Accusations against the politician in selling out the Philippines sovereignty to China during the JMSU negotiations remained strong, and therefore China might have substantive material interests in preserving this deal. However, such an explanation fails to address how China tailored its rhetoric in assuring the Philippines and China’s willingness to binding its behavior in a multilateral and legal framework.

The JMSU illustrated that confidence-building measures and assurance strategy was possible to achieve substantial outcomes, albeit difficult, for the Philippines and China. When Vietnam joined the negotiation in 2005, this framework served as the most likely scenario for all the claimants if they attempt to explore resources in the contested area.

So far the Philippines has used diplomatic maneuvers in the territorial disputes with China. At the same time, it needs to maintain military ties with the United States to deter China’s assertive behaviors. The United States and the Philippines share the same objectives in fostering the status quo and freedom of navigation in the SCS. The United States is committed to providing the Philippine army with ‘a minimum credible defense posture’.28 For example, the United States upheld its commitment to strengthen the Philippines’ maritime intelligence, and it provided a radar system along the Philippines’ coastline.29 The Philippines is investing significantly to purchase two offshore patrol boats and maritime aircraft to prevent future military confrontation.30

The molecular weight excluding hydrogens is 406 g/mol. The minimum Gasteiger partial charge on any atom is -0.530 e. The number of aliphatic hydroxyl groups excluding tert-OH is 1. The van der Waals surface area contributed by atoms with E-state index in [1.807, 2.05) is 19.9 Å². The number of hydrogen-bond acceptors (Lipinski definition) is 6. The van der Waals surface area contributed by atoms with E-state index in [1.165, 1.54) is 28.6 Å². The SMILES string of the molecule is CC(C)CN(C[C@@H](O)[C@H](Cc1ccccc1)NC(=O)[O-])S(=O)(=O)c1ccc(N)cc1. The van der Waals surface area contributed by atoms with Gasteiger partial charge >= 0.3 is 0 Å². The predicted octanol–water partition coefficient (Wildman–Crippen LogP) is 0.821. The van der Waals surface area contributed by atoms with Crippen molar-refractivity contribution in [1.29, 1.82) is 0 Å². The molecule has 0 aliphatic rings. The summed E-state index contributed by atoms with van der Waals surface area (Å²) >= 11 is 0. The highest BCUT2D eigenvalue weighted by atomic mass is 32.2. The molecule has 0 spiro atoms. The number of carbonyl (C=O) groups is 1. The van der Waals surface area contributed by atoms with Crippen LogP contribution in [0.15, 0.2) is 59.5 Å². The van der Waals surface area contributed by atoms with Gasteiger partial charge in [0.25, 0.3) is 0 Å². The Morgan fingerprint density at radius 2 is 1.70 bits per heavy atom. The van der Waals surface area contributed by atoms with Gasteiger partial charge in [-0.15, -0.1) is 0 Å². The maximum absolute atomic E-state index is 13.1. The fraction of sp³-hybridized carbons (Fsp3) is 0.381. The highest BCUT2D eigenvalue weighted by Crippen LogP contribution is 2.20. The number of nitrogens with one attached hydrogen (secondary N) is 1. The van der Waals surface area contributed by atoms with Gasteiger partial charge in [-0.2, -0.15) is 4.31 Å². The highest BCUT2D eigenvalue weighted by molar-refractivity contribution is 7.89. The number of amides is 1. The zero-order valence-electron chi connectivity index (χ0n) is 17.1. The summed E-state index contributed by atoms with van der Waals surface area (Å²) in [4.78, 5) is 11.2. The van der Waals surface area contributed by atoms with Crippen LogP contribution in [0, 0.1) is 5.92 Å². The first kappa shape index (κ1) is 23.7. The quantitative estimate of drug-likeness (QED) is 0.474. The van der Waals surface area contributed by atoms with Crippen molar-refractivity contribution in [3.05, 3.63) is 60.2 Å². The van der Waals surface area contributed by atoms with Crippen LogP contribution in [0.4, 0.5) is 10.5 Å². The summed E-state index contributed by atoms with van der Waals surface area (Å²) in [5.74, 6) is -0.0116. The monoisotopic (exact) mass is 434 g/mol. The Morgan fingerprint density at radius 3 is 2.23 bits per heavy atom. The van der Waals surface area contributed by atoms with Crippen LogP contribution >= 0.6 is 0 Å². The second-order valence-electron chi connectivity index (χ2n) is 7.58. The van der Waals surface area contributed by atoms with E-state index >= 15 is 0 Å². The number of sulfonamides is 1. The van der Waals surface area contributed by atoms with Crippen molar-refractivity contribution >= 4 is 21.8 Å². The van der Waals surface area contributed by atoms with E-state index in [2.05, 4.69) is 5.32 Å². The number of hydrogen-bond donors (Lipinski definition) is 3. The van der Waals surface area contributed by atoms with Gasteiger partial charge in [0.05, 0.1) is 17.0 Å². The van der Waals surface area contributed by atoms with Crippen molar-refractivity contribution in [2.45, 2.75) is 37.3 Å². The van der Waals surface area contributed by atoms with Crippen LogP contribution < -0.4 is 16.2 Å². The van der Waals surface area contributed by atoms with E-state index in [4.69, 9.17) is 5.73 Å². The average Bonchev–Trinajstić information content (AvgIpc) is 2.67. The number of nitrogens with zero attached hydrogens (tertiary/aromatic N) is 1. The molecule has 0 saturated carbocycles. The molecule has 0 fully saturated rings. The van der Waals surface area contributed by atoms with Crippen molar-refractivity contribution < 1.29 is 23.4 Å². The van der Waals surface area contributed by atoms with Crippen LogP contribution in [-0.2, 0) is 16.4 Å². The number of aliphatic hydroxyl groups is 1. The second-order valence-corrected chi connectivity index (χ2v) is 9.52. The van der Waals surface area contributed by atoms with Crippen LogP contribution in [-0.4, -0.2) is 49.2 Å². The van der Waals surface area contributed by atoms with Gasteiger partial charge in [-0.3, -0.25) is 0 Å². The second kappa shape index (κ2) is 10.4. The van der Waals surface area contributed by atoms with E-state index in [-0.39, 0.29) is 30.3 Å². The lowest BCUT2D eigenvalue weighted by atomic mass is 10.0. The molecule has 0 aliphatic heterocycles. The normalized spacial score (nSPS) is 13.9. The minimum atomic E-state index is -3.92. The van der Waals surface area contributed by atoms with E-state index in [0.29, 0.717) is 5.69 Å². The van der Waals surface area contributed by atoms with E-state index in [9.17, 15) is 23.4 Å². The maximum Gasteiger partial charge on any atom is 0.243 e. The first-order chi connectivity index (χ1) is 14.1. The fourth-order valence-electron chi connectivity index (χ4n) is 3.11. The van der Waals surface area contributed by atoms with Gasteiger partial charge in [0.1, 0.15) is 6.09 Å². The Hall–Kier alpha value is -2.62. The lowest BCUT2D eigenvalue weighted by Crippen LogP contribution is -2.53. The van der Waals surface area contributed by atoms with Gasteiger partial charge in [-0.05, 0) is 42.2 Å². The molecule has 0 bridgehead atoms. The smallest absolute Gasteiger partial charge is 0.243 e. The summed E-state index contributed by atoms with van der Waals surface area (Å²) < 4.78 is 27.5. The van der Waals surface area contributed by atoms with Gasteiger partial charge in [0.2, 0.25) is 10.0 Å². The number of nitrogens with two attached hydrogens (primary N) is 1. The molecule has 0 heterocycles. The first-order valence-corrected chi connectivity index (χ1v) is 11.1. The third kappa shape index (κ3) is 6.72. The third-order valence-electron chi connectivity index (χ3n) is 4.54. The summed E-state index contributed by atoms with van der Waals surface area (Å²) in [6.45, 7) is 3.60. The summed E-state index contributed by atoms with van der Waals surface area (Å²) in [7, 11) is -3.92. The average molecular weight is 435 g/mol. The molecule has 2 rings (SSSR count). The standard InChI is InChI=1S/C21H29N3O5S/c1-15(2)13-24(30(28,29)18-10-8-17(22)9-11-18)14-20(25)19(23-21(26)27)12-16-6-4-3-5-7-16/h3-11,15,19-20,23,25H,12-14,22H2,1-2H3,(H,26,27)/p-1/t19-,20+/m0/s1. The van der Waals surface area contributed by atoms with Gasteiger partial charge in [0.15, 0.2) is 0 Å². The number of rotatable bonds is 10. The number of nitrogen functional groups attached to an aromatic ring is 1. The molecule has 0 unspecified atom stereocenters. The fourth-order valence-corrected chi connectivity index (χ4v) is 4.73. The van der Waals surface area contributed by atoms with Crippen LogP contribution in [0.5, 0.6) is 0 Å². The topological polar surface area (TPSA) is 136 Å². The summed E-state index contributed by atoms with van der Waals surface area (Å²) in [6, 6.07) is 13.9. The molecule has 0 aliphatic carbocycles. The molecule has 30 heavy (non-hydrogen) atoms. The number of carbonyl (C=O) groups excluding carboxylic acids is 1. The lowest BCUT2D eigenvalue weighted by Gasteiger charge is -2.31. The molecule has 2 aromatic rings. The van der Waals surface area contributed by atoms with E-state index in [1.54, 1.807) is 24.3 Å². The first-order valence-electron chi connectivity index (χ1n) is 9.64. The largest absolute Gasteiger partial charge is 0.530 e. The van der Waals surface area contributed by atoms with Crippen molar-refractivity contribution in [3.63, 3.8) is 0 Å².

8.1 China’s assertive behavior starting in 2010

Contrary to the previous President Arroyo, who maintained positive relations with China, China’s assertive attitude and discourse marked a significant change for bilateral relations. When President Benigno Aquino III took office in 2010, the tension heightened over the SCS between China and the Philippines (De Castro, 2012).

Moreover, China’s assertiveness was observed through its enforcement of the sovereignty claims in the SCS. For instance, in February 2011, a Chinese warship appeared nearby Jackson Atoll, a water area close to Palawan province, and fired shots at Philippines fishing boats.31 There were increasing skirmishes, through which China and the Philippines were putting markers along the Spratly islands in 2011.32 The repeating process of establishing and removing markers on these islands added pressure for the vessels from both sides.

Responding to frequent territorial disputes with China, President Aquino decided to upgrade the Philippines naval forces and became more assertive on sovereignty claims. For example, in 2011 when referring to the ownership over the Reed Bank – the islands which are currently contested by the Philippines and China – President Aquino made a strong statement indicating that ‘What is ours is ours.